Norman Butcher at the age of 19 years enlisted in the third Battalion Sherwood Foresters Notts and Derby Regiment on or about November 10th 1914 as a Private. Was sent to Derby and after being there for a week came home on leave for the weekend and going back to Derby the third Battalion was sent to Plymouth in Devonshire in few days later. After being at Plymouth for about five months he was sent to France on March 18th 1915. Soon after landing in France he was transferred to the 1st Batt Sherwood Foresters. Soon after he was in the Battle of Neuve Chapelle which village the British took from the Germans. After the Battle of Neuve Chapelle his Regiment fought at La Basses, Bois Grenier, Lailly, Steenwerck, Festubert and Armentieres, during this time he has been a stretcher bearer. He came home on leave in January the 28th 1916 and went back to France on Wednesday February 2nd 1916. Soon after getting back to Armentieres his Battalion moved down the battle line to Louchez which part of the front British took over from the French so the French would have more troops to hold back the Germans at Verdun which place the Germans were trying to take. On the way from Armentieres to Louchez his Batt passed through Careney, Ablain, St Nazaire, Bouvigue, Boyelle and the labyrinths at Louchez. these are only a few of the places his Batt passed through. When the Battle of the Somme started on 1st July his Batt was sent there. The Sherwood’s took some trenches from the Germans in July in the Some battle. His Batt fought at Comtal Maison on the Somme where three Battalions of Prussian Guards were defeated by the British. In the Hollenzollern (Hohenzollern) Redoubt near Loos on the night of August the 9th 1916 the 1st Batt Sherwood Foresters were holding an advance sap which led up the edge of a large mine crater His Coy were on one side of the crater and the Germans on the other side about 15 yards away on, one of the men went onto the lip of the crater to put some wire and was immediately shot down and his body rolled down the side of the crater. Although it was a brilliant moonlight night Norman crawled out to him and fastened a rope on him and thus retrieved his body from within a few yards of the enemy’s wire. This act won for him the Military Medal although he had — —– did along with three others for bravery at LeBois-selle on the Somme on July 5th. The ribbon was pinned on Norman’s breast on parade by Brigadier General Eden. Norman was made a Lance Corporal in October 1916, he had refused the stripe on many a time before.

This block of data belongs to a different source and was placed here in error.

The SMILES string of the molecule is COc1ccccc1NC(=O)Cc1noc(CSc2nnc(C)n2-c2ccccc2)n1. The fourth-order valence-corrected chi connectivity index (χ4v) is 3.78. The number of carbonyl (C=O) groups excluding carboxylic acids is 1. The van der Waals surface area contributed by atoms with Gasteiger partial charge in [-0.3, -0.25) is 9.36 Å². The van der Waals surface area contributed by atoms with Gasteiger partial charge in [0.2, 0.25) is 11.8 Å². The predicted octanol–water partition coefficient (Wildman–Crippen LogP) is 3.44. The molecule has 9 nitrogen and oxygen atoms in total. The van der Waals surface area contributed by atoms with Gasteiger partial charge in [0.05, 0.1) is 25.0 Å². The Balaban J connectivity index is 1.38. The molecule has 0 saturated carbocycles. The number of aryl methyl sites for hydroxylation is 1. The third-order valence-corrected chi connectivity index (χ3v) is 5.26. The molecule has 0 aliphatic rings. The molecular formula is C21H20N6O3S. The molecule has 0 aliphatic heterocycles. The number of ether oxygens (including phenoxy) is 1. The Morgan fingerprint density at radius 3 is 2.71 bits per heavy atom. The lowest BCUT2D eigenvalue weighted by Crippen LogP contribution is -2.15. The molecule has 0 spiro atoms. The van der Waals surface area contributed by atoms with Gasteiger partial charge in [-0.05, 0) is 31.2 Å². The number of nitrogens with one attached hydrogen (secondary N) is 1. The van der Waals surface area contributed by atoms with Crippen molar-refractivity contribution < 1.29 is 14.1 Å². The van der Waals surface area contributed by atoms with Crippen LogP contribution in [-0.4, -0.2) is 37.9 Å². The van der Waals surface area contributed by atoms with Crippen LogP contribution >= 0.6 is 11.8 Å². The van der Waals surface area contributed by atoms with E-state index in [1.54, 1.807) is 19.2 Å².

Later June 27th 1917